'Beauty And The Beast' Trailer: No, Not The One Starring Emma Watson

No one's had better luck than Disney with live-action fairy tales, whose biggest recent hits have included Cinderella and the Sleeping Beauty retelling Maleficent. But they're not the only ones in the game. Today we've got a new trailer for Beauty and the Beast, but it's not the Disney version coming out next year with Emma Watson and Dan Stevens — no, this is the French one directed by Christophe Gans and starring Léa Seydoux and Vincent Cassel. Watch the Beauty and the Beast trailer below. 

Gans' Beauty and the Beast opens September 23 in the U.S., but it actually premiered two and a half years ago in France. I'm not sure why it's taken so long to reach our shores, but Shout! Factory scooped up the American rights earlier this year so here we are. Better late than never, right?

There are countless variations of this classic fable, but Gans' film is reportedly based on one of the earliest published versions. The Beauty and the Beast trailer is certainly pretty to look at, at least when we're not staring down goofy CG creatures. There are tons of lavish sets filled with opulently dressed characters, and Seydoux and Cassel might generate some real heat as the central couple. Will this give Disney's Beauty and the Beast a run for its money? Certainly not. But for fantasy fans who want a slightly different vision of a familiar story, Gans' movie looks like a feast for the eyes.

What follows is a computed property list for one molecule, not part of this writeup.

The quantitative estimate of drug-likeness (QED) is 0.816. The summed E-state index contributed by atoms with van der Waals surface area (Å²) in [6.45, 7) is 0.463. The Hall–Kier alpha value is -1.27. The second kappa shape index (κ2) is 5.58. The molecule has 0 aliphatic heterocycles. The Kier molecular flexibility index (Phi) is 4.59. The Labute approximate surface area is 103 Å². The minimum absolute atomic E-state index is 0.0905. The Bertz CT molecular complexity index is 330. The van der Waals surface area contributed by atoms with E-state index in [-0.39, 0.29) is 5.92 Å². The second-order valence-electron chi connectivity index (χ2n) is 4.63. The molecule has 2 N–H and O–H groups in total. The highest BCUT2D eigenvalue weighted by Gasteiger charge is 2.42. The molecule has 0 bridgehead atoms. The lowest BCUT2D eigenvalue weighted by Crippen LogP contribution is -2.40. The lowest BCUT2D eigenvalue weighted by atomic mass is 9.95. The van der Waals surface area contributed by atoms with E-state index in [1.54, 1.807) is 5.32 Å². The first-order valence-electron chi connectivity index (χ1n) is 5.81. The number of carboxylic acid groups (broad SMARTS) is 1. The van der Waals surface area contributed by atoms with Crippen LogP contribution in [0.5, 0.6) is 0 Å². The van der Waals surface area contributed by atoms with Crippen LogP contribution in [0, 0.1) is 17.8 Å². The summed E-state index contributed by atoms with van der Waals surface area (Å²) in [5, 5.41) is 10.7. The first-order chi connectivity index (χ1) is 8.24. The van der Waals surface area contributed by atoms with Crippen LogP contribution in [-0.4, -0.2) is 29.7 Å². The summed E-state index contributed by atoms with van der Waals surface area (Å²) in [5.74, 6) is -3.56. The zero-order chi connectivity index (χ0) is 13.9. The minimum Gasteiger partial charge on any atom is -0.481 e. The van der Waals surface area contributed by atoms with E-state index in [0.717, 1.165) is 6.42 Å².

After the wreck of his ships, a financially-ruined merchant (André Dussollier) exiles himself in the countryside with his six children. Among them is Belle (Léa Seydoux), his youngest daughter, a joyful girl full of grace. One day, during an arduous journey, the merchant stumbles across the magical domain of the Beast (Vincent Cassel), who sentences him to death for stealing a rose.

Feeling responsible for the terrible fate which has befallen her family, Belle decides to sacrifice herself and take her father's place. At the Beast's castle, it is not death that awaits Belle, but a strange life in which fantastical moments mingle with gaiety and melancholy. Every night, at dinner, Belle and the Beast sit down together.

They learn about each other, taming one another like two strangers who are total opposites. When she has to repulse his amorous advances, Belle tries to pierce the mysteries of the Beast and his domain. And when night falls, the Beast's past is revealed to her bit by bit in her dreams. It is a tragic story, which tells her that this solitary and fearsome being was once a majestic prince. Armed with her courage, ignoring every danger, and opening her heart, Belle manages to release the Beast from his curse. And in doing so, she discovers true love.